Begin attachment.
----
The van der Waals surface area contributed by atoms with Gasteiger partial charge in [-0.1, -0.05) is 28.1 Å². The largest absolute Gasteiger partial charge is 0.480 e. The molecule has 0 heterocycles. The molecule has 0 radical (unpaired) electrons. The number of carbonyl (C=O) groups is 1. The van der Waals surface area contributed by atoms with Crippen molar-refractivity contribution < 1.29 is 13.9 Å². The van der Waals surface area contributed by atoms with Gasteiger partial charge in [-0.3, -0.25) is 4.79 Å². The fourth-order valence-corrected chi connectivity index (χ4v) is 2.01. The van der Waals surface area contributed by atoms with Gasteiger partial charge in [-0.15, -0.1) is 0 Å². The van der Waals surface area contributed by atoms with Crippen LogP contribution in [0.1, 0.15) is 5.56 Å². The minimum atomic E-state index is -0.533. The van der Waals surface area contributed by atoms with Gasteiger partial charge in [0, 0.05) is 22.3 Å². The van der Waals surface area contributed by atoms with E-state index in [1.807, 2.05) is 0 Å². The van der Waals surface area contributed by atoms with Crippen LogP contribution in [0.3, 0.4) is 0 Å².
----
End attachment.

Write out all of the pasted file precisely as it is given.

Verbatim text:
The van der Waals surface area contributed by atoms with Gasteiger partial charge in [-0.1, -0.05) is 28.1 Å². The largest absolute Gasteiger partial charge is 0.480 e. The molecule has 0 heterocycles. The molecule has 0 radical (unpaired) electrons. The number of carbonyl (C=O) groups is 1. The van der Waals surface area contributed by atoms with Crippen molar-refractivity contribution < 1.29 is 13.9 Å². The van der Waals surface area contributed by atoms with Gasteiger partial charge in [-0.3, -0.25) is 4.79 Å². The fourth-order valence-corrected chi connectivity index (χ4v) is 2.01. The van der Waals surface area contributed by atoms with Gasteiger partial charge in [-0.15, -0.1) is 0 Å². The van der Waals surface area contributed by atoms with Crippen LogP contribution in [0.1, 0.15) is 5.56 Å². The minimum atomic E-state index is -0.533. The van der Waals surface area contributed by atoms with Gasteiger partial charge in [0, 0.05) is 22.3 Å². The van der Waals surface area contributed by atoms with E-state index in [1.807, 2.05) is 0 Å². The van der Waals surface area contributed by atoms with Crippen LogP contribution in [0.3, 0.4) is 0 Å².